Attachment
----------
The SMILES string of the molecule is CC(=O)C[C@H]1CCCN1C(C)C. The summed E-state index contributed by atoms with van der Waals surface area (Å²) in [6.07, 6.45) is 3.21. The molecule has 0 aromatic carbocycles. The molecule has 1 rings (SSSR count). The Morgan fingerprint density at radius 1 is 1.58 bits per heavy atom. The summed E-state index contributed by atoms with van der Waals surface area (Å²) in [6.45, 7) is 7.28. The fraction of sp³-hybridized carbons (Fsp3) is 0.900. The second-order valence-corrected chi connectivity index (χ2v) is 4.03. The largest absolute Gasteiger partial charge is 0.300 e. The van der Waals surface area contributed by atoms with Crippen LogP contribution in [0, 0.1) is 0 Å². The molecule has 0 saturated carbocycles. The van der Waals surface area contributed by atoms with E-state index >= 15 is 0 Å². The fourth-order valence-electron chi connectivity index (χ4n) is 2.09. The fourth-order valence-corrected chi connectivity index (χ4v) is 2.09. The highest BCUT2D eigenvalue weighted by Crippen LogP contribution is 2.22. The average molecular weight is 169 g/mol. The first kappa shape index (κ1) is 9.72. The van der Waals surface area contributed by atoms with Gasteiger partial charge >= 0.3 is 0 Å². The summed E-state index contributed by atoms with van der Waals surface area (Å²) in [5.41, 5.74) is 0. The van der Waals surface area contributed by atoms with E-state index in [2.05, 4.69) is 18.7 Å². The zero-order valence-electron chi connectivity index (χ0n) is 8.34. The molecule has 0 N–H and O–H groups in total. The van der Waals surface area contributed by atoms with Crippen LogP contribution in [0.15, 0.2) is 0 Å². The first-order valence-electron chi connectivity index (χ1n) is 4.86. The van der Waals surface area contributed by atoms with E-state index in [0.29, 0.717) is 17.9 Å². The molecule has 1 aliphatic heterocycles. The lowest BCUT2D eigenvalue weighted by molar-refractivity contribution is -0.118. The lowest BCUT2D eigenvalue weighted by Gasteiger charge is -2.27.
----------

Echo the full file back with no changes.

The SMILES string of the molecule is CC(=O)C[C@H]1CCCN1C(C)C. The summed E-state index contributed by atoms with van der Waals surface area (Å²) in [6.07, 6.45) is 3.21. The molecule has 0 aromatic carbocycles. The molecule has 1 rings (SSSR count). The Morgan fingerprint density at radius 1 is 1.58 bits per heavy atom. The summed E-state index contributed by atoms with van der Waals surface area (Å²) in [6.45, 7) is 7.28. The fraction of sp³-hybridized carbons (Fsp3) is 0.900. The second-order valence-corrected chi connectivity index (χ2v) is 4.03. The largest absolute Gasteiger partial charge is 0.300 e. The van der Waals surface area contributed by atoms with Crippen LogP contribution in [0, 0.1) is 0 Å². The molecule has 0 saturated carbocycles. The van der Waals surface area contributed by atoms with E-state index >= 15 is 0 Å². The fourth-order valence-electron chi connectivity index (χ4n) is 2.09. The fourth-order valence-corrected chi connectivity index (χ4v) is 2.09. The highest BCUT2D eigenvalue weighted by Crippen LogP contribution is 2.22. The average molecular weight is 169 g/mol. The first kappa shape index (κ1) is 9.72. The van der Waals surface area contributed by atoms with Gasteiger partial charge >= 0.3 is 0 Å². The summed E-state index contributed by atoms with van der Waals surface area (Å²) in [5.41, 5.74) is 0. The van der Waals surface area contributed by atoms with E-state index in [2.05, 4.69) is 18.7 Å². The zero-order valence-electron chi connectivity index (χ0n) is 8.34. The molecule has 0 N–H and O–H groups in total. The van der Waals surface area contributed by atoms with Crippen LogP contribution in [0.15, 0.2) is 0 Å². The first-order valence-electron chi connectivity index (χ1n) is 4.86. The van der Waals surface area contributed by atoms with E-state index in [0.29, 0.717) is 17.9 Å². The molecule has 1 aliphatic heterocycles. The lowest BCUT2D eigenvalue weighted by molar-refractivity contribution is -0.118. The lowest BCUT2D eigenvalue weighted by Gasteiger charge is -2.27.